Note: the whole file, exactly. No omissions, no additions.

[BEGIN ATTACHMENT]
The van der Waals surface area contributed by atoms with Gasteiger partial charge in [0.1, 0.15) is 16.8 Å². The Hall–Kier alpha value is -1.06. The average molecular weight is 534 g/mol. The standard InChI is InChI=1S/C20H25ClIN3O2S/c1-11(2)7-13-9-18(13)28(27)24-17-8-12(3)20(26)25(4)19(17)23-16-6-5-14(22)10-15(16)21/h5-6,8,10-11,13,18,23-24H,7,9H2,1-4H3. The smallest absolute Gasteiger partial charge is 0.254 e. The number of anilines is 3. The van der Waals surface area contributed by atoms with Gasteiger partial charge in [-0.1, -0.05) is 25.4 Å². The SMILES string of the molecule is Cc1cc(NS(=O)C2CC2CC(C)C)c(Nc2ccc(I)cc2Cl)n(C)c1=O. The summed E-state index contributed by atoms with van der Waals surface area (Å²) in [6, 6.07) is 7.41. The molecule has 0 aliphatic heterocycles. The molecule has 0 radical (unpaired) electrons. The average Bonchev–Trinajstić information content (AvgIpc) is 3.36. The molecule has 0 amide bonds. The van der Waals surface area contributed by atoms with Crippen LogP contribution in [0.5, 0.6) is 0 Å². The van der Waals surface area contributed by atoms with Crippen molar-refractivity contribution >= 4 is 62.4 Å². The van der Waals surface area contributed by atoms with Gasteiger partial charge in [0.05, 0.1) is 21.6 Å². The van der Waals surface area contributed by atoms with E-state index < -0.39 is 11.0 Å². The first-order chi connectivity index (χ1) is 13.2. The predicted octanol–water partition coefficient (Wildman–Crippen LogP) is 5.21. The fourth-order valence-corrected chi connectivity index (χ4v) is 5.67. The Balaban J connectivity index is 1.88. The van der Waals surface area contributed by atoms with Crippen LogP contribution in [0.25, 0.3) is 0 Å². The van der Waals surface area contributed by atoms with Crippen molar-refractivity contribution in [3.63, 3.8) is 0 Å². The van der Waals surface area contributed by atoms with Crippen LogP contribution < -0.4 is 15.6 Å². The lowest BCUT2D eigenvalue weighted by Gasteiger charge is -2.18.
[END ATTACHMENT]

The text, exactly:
The van der Waals surface area contributed by atoms with Gasteiger partial charge in [0.1, 0.15) is 16.8 Å². The Hall–Kier alpha value is -1.06. The average molecular weight is 534 g/mol. The standard InChI is InChI=1S/C20H25ClIN3O2S/c1-11(2)7-13-9-18(13)28(27)24-17-8-12(3)20(26)25(4)19(17)23-16-6-5-14(22)10-15(16)21/h5-6,8,10-11,13,18,23-24H,7,9H2,1-4H3. The smallest absolute Gasteiger partial charge is 0.254 e. The number of anilines is 3. The van der Waals surface area contributed by atoms with Gasteiger partial charge in [-0.1, -0.05) is 25.4 Å². The SMILES string of the molecule is Cc1cc(NS(=O)C2CC2CC(C)C)c(Nc2ccc(I)cc2Cl)n(C)c1=O. The summed E-state index contributed by atoms with van der Waals surface area (Å²) in [6, 6.07) is 7.41. The molecule has 0 aliphatic heterocycles. The molecule has 0 radical (unpaired) electrons. The average Bonchev–Trinajstić information content (AvgIpc) is 3.36. The molecule has 0 amide bonds. The van der Waals surface area contributed by atoms with Crippen LogP contribution in [0.5, 0.6) is 0 Å². The van der Waals surface area contributed by atoms with Crippen molar-refractivity contribution >= 4 is 62.4 Å². The van der Waals surface area contributed by atoms with Gasteiger partial charge in [0.05, 0.1) is 21.6 Å². The van der Waals surface area contributed by atoms with E-state index < -0.39 is 11.0 Å². The first-order chi connectivity index (χ1) is 13.2. The predicted octanol–water partition coefficient (Wildman–Crippen LogP) is 5.21. The fourth-order valence-corrected chi connectivity index (χ4v) is 5.67. The Balaban J connectivity index is 1.88. The van der Waals surface area contributed by atoms with Crippen LogP contribution in [0.25, 0.3) is 0 Å². The van der Waals surface area contributed by atoms with Crippen molar-refractivity contribution in [3.63, 3.8) is 0 Å². The van der Waals surface area contributed by atoms with Crippen LogP contribution < -0.4 is 15.6 Å². The lowest BCUT2D eigenvalue weighted by Gasteiger charge is -2.18.